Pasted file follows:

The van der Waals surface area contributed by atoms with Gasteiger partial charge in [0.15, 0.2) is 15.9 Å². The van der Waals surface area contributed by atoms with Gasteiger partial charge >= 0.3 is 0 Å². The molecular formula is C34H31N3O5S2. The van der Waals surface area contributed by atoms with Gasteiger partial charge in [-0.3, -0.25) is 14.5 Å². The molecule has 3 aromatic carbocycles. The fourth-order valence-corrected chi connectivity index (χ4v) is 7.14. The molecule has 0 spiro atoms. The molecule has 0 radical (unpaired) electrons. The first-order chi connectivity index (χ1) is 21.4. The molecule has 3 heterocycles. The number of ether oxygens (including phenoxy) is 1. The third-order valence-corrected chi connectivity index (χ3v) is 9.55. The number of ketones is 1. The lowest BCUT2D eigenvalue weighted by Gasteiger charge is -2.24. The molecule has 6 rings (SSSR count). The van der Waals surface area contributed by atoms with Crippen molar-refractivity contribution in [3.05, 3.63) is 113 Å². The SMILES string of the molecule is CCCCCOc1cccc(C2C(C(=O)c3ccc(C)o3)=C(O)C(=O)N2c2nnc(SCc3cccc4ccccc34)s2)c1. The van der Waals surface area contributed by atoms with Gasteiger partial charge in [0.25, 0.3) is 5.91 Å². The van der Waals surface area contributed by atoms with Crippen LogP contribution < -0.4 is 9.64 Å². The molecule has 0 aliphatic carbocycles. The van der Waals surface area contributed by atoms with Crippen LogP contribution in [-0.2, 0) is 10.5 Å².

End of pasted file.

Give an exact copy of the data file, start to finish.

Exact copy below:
The van der Waals surface area contributed by atoms with Gasteiger partial charge in [0.15, 0.2) is 15.9 Å². The van der Waals surface area contributed by atoms with Gasteiger partial charge >= 0.3 is 0 Å². The molecular formula is C34H31N3O5S2. The van der Waals surface area contributed by atoms with Gasteiger partial charge in [-0.3, -0.25) is 14.5 Å². The molecule has 3 aromatic carbocycles. The fourth-order valence-corrected chi connectivity index (χ4v) is 7.14. The molecule has 0 spiro atoms. The molecule has 0 radical (unpaired) electrons. The first-order chi connectivity index (χ1) is 21.4. The molecule has 3 heterocycles. The number of ether oxygens (including phenoxy) is 1. The third-order valence-corrected chi connectivity index (χ3v) is 9.55. The number of ketones is 1. The lowest BCUT2D eigenvalue weighted by Gasteiger charge is -2.24. The molecule has 6 rings (SSSR count). The van der Waals surface area contributed by atoms with Crippen molar-refractivity contribution in [3.05, 3.63) is 113 Å². The SMILES string of the molecule is CCCCCOc1cccc(C2C(C(=O)c3ccc(C)o3)=C(O)C(=O)N2c2nnc(SCc3cccc4ccccc34)s2)c1. The van der Waals surface area contributed by atoms with Gasteiger partial charge in [0.25, 0.3) is 5.91 Å². The van der Waals surface area contributed by atoms with Crippen LogP contribution < -0.4 is 9.64 Å². The molecule has 0 aliphatic carbocycles. The van der Waals surface area contributed by atoms with Crippen LogP contribution in [-0.2, 0) is 10.5 Å².